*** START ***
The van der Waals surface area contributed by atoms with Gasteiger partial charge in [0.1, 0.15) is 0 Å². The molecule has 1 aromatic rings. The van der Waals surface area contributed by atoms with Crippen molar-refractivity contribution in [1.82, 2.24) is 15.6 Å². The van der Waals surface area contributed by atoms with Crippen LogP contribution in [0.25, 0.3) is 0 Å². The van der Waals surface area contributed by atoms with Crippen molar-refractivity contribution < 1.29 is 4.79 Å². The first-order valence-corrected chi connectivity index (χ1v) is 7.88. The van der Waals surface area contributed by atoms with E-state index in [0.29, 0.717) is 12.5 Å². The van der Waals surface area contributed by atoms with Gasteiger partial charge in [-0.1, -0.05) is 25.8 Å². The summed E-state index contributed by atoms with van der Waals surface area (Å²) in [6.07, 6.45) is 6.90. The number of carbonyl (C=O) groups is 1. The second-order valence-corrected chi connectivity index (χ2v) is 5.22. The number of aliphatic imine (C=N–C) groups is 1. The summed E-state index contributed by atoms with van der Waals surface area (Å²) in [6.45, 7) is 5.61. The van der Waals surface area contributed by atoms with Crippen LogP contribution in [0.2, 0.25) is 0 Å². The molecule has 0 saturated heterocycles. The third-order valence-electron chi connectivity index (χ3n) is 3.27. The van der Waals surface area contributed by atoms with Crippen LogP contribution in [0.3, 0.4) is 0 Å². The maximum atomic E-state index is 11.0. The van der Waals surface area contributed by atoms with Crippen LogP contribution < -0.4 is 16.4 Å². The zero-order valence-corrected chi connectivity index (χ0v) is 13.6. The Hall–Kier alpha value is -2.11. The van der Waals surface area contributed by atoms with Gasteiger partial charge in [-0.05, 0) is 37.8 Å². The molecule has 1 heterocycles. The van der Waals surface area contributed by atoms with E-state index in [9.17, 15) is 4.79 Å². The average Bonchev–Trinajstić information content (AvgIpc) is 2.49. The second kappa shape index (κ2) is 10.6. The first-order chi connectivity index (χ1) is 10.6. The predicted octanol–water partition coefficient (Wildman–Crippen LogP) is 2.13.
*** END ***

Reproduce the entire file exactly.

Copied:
The van der Waals surface area contributed by atoms with Gasteiger partial charge in [0.1, 0.15) is 0 Å². The molecule has 1 aromatic rings. The van der Waals surface area contributed by atoms with Crippen molar-refractivity contribution in [1.82, 2.24) is 15.6 Å². The van der Waals surface area contributed by atoms with Crippen LogP contribution in [0.25, 0.3) is 0 Å². The van der Waals surface area contributed by atoms with Crippen molar-refractivity contribution < 1.29 is 4.79 Å². The first-order valence-corrected chi connectivity index (χ1v) is 7.88. The van der Waals surface area contributed by atoms with E-state index in [0.29, 0.717) is 12.5 Å². The van der Waals surface area contributed by atoms with Gasteiger partial charge in [-0.1, -0.05) is 25.8 Å². The summed E-state index contributed by atoms with van der Waals surface area (Å²) in [6.07, 6.45) is 6.90. The number of carbonyl (C=O) groups is 1. The second-order valence-corrected chi connectivity index (χ2v) is 5.22. The number of aliphatic imine (C=N–C) groups is 1. The summed E-state index contributed by atoms with van der Waals surface area (Å²) in [6.45, 7) is 5.61. The van der Waals surface area contributed by atoms with Crippen LogP contribution in [0.2, 0.25) is 0 Å². The molecule has 0 saturated heterocycles. The third-order valence-electron chi connectivity index (χ3n) is 3.27. The van der Waals surface area contributed by atoms with Crippen LogP contribution in [0.3, 0.4) is 0 Å². The maximum atomic E-state index is 11.0. The van der Waals surface area contributed by atoms with Crippen LogP contribution < -0.4 is 16.4 Å². The zero-order valence-corrected chi connectivity index (χ0v) is 13.6. The Hall–Kier alpha value is -2.11. The van der Waals surface area contributed by atoms with Gasteiger partial charge in [-0.05, 0) is 37.8 Å². The molecule has 1 heterocycles. The van der Waals surface area contributed by atoms with E-state index in [9.17, 15) is 4.79 Å². The average Bonchev–Trinajstić information content (AvgIpc) is 2.49. The second kappa shape index (κ2) is 10.6. The first-order chi connectivity index (χ1) is 10.6. The predicted octanol–water partition coefficient (Wildman–Crippen LogP) is 2.13.